### Where Would Newton Weigh a Newton?

I got into a conversation about units the other day (yeah - some of my friends are as nerdy as me), and it got me to thinking about Newtons. They're named after the guy, but not based on him in any physical sense. But what is the physical relationship? Where would you have to go for Newton to weigh a Newton?

This is actually a pretty simple calculation. If you think back to your high school or college physics days, the force due to gravity is:

F = G*m1*m2/r^2

where G is the universal gravitational constant, m1 and m2 are the masses of the two objects attracting each other, and r is the distance between their centers of mass. G is known thanks to science, as are the masses and radii of various bodies in our solar system. That leaves just one more unknown - the mass of Sir Isaac Newton himself.

So just how big was Newton? To tell the truth, I doubt that anyone knows for sure. Doing a google search on "How much did Newton weigh" didn't yield anything concrete. But I did come across an interesting article on the blog, And Now You Know:

**How tall was Isaac Newton? 5 feet 6 inches, perhaps shorter**

So, the title of that article gives the answer in itself. Newton wasn't very tall by today's standards. In fact, he wasn't even very tall by the standards of his day. John Conduitt, who knew Newton personally and saw him on a regular basis (he was married to Newton's niece), described him as "he was short of a \middle/ stature & in \plump/ \in/ his later years inclining to be fat."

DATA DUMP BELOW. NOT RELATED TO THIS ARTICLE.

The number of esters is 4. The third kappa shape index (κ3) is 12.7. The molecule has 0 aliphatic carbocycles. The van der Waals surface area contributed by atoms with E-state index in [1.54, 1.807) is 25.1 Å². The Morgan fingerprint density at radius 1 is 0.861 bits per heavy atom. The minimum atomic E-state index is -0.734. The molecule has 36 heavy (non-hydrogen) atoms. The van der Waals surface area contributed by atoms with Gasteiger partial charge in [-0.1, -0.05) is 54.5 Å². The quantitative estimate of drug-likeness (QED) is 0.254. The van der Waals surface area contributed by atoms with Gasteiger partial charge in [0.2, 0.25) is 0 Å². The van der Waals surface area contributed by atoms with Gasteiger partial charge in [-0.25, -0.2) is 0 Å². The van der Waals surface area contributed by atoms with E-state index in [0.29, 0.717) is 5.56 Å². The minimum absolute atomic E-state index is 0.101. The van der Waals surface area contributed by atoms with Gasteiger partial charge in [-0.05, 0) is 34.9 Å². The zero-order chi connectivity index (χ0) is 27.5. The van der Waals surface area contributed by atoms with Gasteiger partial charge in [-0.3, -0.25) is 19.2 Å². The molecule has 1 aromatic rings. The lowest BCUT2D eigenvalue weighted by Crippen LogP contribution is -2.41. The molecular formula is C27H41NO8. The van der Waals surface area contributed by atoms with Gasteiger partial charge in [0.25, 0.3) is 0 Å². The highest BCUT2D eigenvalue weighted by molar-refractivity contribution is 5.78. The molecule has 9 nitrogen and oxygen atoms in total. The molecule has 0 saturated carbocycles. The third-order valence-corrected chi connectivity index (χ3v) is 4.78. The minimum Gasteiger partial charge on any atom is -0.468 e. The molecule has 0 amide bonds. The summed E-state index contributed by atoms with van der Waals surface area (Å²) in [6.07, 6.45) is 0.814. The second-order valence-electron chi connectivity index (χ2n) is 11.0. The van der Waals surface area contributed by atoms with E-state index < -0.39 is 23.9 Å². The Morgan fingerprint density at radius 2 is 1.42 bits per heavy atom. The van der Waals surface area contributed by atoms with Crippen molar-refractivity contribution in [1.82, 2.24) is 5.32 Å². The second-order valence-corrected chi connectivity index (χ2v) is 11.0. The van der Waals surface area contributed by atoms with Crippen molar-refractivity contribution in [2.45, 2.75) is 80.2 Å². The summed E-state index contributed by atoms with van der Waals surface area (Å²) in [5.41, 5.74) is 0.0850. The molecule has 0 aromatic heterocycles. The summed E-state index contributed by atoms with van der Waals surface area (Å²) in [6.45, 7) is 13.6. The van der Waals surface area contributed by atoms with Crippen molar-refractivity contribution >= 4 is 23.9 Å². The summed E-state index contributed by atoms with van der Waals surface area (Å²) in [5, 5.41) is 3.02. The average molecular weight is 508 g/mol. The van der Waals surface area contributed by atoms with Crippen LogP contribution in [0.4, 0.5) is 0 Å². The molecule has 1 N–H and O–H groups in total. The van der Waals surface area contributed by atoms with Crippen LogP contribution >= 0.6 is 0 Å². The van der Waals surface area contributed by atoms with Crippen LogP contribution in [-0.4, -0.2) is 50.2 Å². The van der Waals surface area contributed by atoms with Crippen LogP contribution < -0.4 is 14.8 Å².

So assuming Newton was 5'-6" and on the 'plump' side, how much would he have weighed? Here's an interesting chart from the UK's NHS, Height/weight chart. For someone 5'-6", the middle range for 'overweight' is just over 12 stones (who actually weighs themselves in stones?). So, let's round that up to 12.5 stones, or 175 lbs.

Okay, so now we've got Newton's weight on Earth as 175 lbs, which is equivalent to 79.5 kg. With that in hand, let's go through one example calculation for Earth, just to double check that we're doing everything correctly.

F = G*m1*m2/r^2

F = (6.67e-11 m³/kg-s²) * (5.97e24 kg) * (79.5 kg) / (6,371,000 km)^2

F = 781.3 N

In normal units, that's 175.65 lbs - close enough to my original estimate once you account for rounding errors, so it looks like everything's being done correctly. But that means, on Earth, Newton would have weighed far more than a Newton. The moon's smaller. What about it? Well, once you go through the calculation for the Moon, it turns out to 29.06 N - still too much. Even the dwarf planet of Pluto has too strong of gravity. Below is a table showing various bodies in our solar system, and how much Newton would weigh on each one (I also included pounds for the people like me who don't have a good feel for Newtons). Just so you know, those last three bodies are moons of Saturn, and they're all more or less round.

Body |
Mass, kg |
Radius, m |
Newton'sWeight, N |
Newton'sWeight, lbs |

Earth | 5.97E+24 | 6,371,000 | 781.34 | 175.65 |

Moon | 7.35E+22 | 1,737,100 | 129.28 | 29.06 |

Pluto | 1.31E+22 | 1,153,000 | 52.12 | 11.72 |

Enceladus | 1.08E+20 | 252,100 | 9.02 | 2.03 |

Mimas | 3.75E+19 | 198,200 | 5.07 | 1.14 |

Janus | 1.9E+18 | 89,500 | 1.26 | 0.28 |

So, you have to get down to something as small as Janus, which only has a diameter of about 180 km, before Newton would weigh roughly a Newton. That's not a lot of force.

*Image Source: Photoshopped from IGS.net and Wikimedia Commons*